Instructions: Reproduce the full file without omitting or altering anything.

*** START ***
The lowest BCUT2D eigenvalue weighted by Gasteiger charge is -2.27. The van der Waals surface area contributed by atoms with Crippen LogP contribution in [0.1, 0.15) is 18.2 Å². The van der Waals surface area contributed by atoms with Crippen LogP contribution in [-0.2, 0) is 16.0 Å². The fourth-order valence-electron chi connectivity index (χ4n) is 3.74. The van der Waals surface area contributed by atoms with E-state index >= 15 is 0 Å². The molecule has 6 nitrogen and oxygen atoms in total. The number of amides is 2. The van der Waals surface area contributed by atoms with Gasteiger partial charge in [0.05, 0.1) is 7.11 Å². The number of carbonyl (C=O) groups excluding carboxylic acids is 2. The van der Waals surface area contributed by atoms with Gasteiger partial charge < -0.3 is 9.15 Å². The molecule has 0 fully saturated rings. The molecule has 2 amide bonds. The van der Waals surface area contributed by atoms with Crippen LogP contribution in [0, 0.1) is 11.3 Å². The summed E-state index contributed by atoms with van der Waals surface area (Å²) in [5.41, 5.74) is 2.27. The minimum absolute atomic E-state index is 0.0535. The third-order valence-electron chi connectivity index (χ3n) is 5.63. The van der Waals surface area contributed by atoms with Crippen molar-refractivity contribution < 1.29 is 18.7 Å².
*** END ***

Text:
The lowest BCUT2D eigenvalue weighted by Gasteiger charge is -2.27. The van der Waals surface area contributed by atoms with Crippen LogP contribution in [0.1, 0.15) is 18.2 Å². The van der Waals surface area contributed by atoms with Crippen LogP contribution in [-0.2, 0) is 16.0 Å². The fourth-order valence-electron chi connectivity index (χ4n) is 3.74. The van der Waals surface area contributed by atoms with E-state index >= 15 is 0 Å². The molecule has 6 nitrogen and oxygen atoms in total. The number of amides is 2. The van der Waals surface area contributed by atoms with Gasteiger partial charge in [0.05, 0.1) is 7.11 Å². The number of carbonyl (C=O) groups excluding carboxylic acids is 2. The van der Waals surface area contributed by atoms with Gasteiger partial charge < -0.3 is 9.15 Å². The molecule has 0 fully saturated rings. The molecule has 2 amide bonds. The van der Waals surface area contributed by atoms with Crippen LogP contribution in [0, 0.1) is 11.3 Å². The summed E-state index contributed by atoms with van der Waals surface area (Å²) in [5.41, 5.74) is 2.27. The minimum absolute atomic E-state index is 0.0535. The third-order valence-electron chi connectivity index (χ3n) is 5.63. The van der Waals surface area contributed by atoms with Crippen molar-refractivity contribution < 1.29 is 18.7 Å².